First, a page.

Pastles Productions, a Bristol and Devon-based production company, is undertaking a massive project this year to raise awareness of the true stories of street homelessness in the U.K. and to give a platform to voices that often go unheard.
The team aim to fight the stereotypes and misconceptions surrounding homelessness through their docudrama film.
Owain, the company’s director, has been working on the project for over a year now, gathering audio recordings with rough sleepers nationwide from Devon to Scotland and back again.
Having now cast a number of talented actors, largely sourced from Cardboard Citizens, a creative association working specifically with actors who are either currently or have previously been homeless, the film is now taking shape and moving into the production phase.
The inclusion of Megan Prescott, the actress who became a household name in Skins, and who has previously worked on issues surrounding homelessness, is also a great asset to the film, which hopes to reach a large audience nationwide through a circulation of film festivals as well as charities, schools and colleges up and down the country.
Owain Astles, the film’s director, took a few minutes out of his busy schedule to talk to us about the project and what he aims to achieve through it:
Can you tell us about the individuals that the film follows and how you chose them out of the many stories you heard while compiling the recordings?
Originally the film was just going to follow one male character, and was going to be shorter, but as we collected more and more interviews, with such a wide range of different stories, I realised that it wouldn’t be fair to just tell just one person’s story; it wouldn’t do justice to everyone we’ve spoken to.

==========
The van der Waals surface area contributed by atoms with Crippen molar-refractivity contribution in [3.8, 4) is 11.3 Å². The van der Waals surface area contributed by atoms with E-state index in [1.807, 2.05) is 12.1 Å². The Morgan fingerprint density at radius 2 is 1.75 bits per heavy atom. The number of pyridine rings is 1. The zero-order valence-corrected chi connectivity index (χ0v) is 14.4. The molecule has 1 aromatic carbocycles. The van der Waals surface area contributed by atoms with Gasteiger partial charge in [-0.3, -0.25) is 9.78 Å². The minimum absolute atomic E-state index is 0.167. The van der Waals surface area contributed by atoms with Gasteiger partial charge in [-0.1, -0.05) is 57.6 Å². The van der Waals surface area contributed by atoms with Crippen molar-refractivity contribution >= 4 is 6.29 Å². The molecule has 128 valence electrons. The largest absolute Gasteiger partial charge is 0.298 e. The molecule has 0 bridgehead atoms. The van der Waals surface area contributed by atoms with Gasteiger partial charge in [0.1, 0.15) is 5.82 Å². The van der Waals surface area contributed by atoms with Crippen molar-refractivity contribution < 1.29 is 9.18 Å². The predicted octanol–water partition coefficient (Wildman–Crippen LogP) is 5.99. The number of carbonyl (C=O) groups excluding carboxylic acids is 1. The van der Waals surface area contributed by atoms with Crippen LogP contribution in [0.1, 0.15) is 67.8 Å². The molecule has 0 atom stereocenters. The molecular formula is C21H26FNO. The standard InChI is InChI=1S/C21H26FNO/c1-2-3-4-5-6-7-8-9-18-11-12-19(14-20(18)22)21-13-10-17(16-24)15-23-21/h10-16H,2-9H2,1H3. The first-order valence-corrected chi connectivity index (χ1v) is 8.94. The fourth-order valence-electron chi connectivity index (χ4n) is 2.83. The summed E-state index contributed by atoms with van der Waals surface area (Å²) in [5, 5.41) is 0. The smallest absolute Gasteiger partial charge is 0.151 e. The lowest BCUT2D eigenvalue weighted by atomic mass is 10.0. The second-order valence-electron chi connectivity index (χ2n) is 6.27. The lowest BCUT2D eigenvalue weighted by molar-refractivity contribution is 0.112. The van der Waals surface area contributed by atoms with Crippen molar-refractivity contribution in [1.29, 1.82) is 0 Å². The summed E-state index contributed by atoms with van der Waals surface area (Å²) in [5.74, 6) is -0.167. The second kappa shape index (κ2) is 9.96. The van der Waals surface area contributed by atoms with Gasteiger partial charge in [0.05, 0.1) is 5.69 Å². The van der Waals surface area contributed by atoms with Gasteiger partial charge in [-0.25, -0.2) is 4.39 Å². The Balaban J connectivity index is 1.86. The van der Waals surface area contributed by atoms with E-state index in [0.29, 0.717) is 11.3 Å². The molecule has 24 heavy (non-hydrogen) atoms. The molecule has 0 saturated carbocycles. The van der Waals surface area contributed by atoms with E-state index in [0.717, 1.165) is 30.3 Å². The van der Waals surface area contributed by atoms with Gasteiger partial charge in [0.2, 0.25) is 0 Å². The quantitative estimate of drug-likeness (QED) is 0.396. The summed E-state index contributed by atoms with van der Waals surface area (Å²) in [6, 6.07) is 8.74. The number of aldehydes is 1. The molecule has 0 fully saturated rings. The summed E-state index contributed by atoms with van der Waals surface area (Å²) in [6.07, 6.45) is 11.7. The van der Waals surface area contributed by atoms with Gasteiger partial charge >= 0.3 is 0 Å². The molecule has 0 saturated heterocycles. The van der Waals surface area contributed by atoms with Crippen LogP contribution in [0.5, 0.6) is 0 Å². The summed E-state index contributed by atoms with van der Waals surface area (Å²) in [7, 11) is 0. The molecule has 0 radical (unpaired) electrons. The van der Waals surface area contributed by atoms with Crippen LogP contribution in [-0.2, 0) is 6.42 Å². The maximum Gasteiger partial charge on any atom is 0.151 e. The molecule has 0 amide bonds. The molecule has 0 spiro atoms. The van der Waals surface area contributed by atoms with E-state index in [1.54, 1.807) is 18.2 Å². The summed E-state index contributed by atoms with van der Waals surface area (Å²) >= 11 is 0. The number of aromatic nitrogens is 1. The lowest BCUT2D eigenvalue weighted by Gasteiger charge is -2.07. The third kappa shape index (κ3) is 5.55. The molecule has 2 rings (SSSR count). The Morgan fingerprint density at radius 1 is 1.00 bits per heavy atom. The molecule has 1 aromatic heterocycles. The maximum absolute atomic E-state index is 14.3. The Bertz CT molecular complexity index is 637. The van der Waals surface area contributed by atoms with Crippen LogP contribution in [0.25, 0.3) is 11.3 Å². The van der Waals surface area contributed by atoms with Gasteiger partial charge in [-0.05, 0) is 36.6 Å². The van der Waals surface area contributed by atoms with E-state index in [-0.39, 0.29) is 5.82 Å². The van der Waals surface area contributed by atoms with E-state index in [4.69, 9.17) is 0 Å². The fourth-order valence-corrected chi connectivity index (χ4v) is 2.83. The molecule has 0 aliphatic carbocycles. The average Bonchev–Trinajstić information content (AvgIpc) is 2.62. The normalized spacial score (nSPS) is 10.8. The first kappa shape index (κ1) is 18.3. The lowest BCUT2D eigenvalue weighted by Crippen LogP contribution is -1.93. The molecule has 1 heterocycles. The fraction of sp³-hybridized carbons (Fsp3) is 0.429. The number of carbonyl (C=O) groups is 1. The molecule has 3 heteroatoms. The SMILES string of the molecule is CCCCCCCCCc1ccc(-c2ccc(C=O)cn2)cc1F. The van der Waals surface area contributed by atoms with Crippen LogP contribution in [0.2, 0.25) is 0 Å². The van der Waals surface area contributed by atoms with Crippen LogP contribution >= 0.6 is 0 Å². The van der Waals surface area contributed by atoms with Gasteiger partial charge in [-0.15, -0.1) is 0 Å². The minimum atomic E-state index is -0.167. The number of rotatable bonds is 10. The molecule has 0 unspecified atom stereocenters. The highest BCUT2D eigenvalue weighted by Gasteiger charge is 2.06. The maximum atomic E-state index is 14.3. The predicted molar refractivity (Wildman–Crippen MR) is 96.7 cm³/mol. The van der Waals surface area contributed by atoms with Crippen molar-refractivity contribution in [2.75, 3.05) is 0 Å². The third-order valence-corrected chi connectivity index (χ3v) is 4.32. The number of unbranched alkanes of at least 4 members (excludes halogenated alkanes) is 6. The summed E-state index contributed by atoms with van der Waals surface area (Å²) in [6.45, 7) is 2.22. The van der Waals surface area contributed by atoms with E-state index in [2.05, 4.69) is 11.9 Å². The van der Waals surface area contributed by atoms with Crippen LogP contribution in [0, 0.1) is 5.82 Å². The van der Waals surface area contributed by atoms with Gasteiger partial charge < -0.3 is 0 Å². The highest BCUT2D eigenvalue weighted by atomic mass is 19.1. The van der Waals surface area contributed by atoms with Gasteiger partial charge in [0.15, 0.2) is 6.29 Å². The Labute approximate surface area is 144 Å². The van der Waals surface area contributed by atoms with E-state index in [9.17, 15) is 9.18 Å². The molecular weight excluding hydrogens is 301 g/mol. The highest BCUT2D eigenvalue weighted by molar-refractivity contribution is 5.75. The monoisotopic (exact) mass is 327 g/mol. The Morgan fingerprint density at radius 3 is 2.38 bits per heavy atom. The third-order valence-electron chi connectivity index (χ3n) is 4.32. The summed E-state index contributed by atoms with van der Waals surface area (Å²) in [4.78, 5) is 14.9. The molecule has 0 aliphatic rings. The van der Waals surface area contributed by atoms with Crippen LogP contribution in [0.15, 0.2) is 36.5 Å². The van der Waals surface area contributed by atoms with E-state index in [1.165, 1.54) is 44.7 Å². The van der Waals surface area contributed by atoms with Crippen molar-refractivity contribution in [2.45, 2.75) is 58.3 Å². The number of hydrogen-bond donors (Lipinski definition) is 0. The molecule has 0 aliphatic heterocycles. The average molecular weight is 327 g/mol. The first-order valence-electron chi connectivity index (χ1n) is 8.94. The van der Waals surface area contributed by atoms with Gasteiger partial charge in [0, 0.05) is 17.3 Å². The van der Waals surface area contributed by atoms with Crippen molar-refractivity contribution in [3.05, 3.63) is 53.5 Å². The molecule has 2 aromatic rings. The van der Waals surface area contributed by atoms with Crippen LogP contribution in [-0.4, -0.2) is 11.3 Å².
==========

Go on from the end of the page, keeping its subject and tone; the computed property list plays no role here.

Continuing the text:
Because of this, we follow three different characters;
Jack, an engineer who loses his job, splits up with his girlfriend and is forced to live on the streets, where he struggles with depression and bureaucracy.
Catherine, a young woman who moves straight in with her boyfriend after leaving care, but the relationship becomes abusive and she leaves, having to live on the street after having nowhere to turn to.
Eva, an immigrant who comes to the UK and is detained unless she finds a job. She secures a job, but it soon becomes clear that she’s being exploited and so she also moves out, having to sleep rough.
It was really tricky getting together a script for this, as it was so important to me that nothing was changed from the stories we were originally told, but a clear narrative for each character also had to be formed.
Each character’s storyline is basically made up of different events that happened to different people, but all the events are ones that have happened. Some events are quite common, for instance we spoke to so many men that moved out of their flat after a breakup so their wife or girlfriend (and often child ) didn’t have to; in the eyes of the council, this makes the man ‘intentionally homeless’ and therefore often doesn’t qualify for supported housing.
Other events, such as an immigrant that gets exploited in work, were more individual and less common, but no less relevant. Everything that happens in the film, however, is something that more than one person has experienced.
Why a Docudrama not a Documentary?